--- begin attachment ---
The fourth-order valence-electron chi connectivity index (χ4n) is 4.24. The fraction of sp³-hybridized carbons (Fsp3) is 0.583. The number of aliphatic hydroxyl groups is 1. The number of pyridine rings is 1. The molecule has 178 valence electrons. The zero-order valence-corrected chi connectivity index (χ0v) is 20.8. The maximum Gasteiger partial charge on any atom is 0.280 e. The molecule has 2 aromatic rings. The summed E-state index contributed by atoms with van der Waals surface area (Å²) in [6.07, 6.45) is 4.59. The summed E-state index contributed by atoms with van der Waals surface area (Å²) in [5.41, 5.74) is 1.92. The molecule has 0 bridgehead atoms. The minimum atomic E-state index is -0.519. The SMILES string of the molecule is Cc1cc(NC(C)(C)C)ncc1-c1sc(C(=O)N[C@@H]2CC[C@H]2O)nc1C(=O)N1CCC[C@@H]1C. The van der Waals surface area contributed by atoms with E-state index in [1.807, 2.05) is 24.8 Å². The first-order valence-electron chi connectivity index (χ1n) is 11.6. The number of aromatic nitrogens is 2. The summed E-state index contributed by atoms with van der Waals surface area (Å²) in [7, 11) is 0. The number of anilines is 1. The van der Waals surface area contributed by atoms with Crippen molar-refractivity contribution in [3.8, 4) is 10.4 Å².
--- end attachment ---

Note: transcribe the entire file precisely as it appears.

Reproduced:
The fourth-order valence-electron chi connectivity index (χ4n) is 4.24. The fraction of sp³-hybridized carbons (Fsp3) is 0.583. The number of aliphatic hydroxyl groups is 1. The number of pyridine rings is 1. The molecule has 178 valence electrons. The zero-order valence-corrected chi connectivity index (χ0v) is 20.8. The maximum Gasteiger partial charge on any atom is 0.280 e. The molecule has 2 aromatic rings. The summed E-state index contributed by atoms with van der Waals surface area (Å²) in [6.07, 6.45) is 4.59. The summed E-state index contributed by atoms with van der Waals surface area (Å²) in [5.41, 5.74) is 1.92. The molecule has 0 bridgehead atoms. The minimum atomic E-state index is -0.519. The SMILES string of the molecule is Cc1cc(NC(C)(C)C)ncc1-c1sc(C(=O)N[C@@H]2CC[C@H]2O)nc1C(=O)N1CCC[C@@H]1C. The van der Waals surface area contributed by atoms with E-state index in [1.807, 2.05) is 24.8 Å². The first-order valence-electron chi connectivity index (χ1n) is 11.6. The number of aromatic nitrogens is 2. The summed E-state index contributed by atoms with van der Waals surface area (Å²) in [7, 11) is 0. The number of anilines is 1. The van der Waals surface area contributed by atoms with Crippen molar-refractivity contribution in [3.8, 4) is 10.4 Å².